CHICAGO – Protein is building muscle in the American diet, as consumer awareness of its benefits in weight management and sports nutrition continues to grow. Product launches with a high-protein claim are nearly three times higher in the U.S. than anywhere else in the world, according to recent research from Mintel International.

“Protein has become the superstar nutrient that people are getting excited about,” said Nirvana Chapman, global food science trend analyst at Mintel. “Carbs have been vilified, and fat has negative connotations. Protein stands alone as something that is slowly digested, has relatively modest calories per gram and doesn’t come with a horrible taste baggage.”

Nearly six out of 10 Americans consider the protein content when buying packaged food or beverages, according to a 2012 survey from the International Food Information Council. Consumers are increasingly understanding protein’s benefits, with 88% recognizing that protein helps build muscle, 60% agreeing it creates a feeling of fullness, and 60% indicating a diet high in protein may support weight loss.

Of last year’s high-protein launches in the U.S., snack and energy bars accounted for 20%, followed by meal replacement drinks and yogurts, Mintel said.

Among the nutrient’s cheerleaders is The Kellogg Co., Battle Creek, Mich., that last fall beefed up its Special K Protein lines of cereal, meal bars and shakes and launched a “Protein Effect” advertising campaign built around protein’s role in “outsmarting hunger.” Kashi, a Kellogg brand, delivers a similar message in its marketing, billing its GoLean cereals as containing an egg’s worth of protein per serving. Its web site includes a protein calculator to help consumers determine their daily intake requirements.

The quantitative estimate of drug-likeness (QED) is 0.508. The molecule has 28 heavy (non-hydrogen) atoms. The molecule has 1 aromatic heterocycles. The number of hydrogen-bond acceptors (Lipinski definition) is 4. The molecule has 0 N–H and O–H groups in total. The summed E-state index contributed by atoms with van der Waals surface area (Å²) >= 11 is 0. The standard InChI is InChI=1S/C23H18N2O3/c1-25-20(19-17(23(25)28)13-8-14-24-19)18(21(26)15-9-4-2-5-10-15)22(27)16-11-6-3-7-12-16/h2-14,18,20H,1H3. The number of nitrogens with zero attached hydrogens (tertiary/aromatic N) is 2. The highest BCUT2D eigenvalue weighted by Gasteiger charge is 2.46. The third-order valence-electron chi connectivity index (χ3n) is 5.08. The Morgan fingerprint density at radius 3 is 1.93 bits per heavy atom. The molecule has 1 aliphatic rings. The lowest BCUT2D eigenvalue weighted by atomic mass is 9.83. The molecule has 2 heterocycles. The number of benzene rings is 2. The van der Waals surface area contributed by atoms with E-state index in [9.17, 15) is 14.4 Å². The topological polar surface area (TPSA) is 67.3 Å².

Several high-protein products were introduced in January, including General Mills’ Fiber One Protein Bars and Post Great Grains Protein Blends cereals.

The companies have positioned protein as a means of sustained energy and satiety, an important food attribute for 87% of U.S. consumers, according to Mintel.

Food makers are also championing protein’s benefits in muscle recovery and performance, appealing to athletes and aging consumers alike. The number of sports beverages with high-protein claims grew 37% in the past five years, according to Mintel.

Protein-enhanced beverages are moving out of the bodybuilder’s gym bag and into the mainstream. Last year, Bolthouse Farms, a Campbell Soup Co. brand, supplemented its line of Protein Plus shakes with a coffee variety, and Odwalla, owned by Coca-Cola Co., added flavors to both its Super Protein and Protein Monster beverage lines. January rollouts of protein drinks include South Beach Diet snack smoothies, Greek Gods drinkable kefir from The Hain Celestial Group, and Evolve, a line of women’s protein shakes from Muscle Milk maker CytoSport.

Plant-based protein sources have gained favor, as the emergence of flexible vegetarians creates a greater demand for non-meat alternatives. The number of products launched in the U.S. with both a high-protein and vegan claim has grown 54% in the past five years, Mintel said. Beans, nuts and seeds are starring in more snack items, such as Beanitos chips, made with black and pinto beans and flaxseed. Snack nuts are now available in flavors from caramel macchiato to Buffalo wing, designed to entice a range of consumers.

Additionally, Greek-style yogurts, credited for containing more protein than traditional yogurt, comprised nearly 8% of global yogurt introductions during the year ended June 2012, according to market research firm Innova Market Insights, and has inspired a number of spinoffs, from frozen Greek yogurt to Bavarian and Swiss yogurt products to German-style quark, a creamy, cottage cheese-like product, set to debut in the U.S. this year.

Restaurants are also tapping into the trend. In January, Einstein Bros. Bagels and Noah’s New York Bagels debuted a power protein bagel, made with seeds and containing 14 grams of protein. Panera Bread Co. recently launched a hidden menu in some of its cafes with six high-protein items, including an egg bowl with steak, an egg white bowl with roasted turkey, a chicken and hummus bowl, and steak lettuce wraps. Each item’s name includes the word “power,” carving a connection between protein and performance.

Enjoy the below slideshow of recent protein-related product introductions. Click on the product images in the slideshow to view the related article.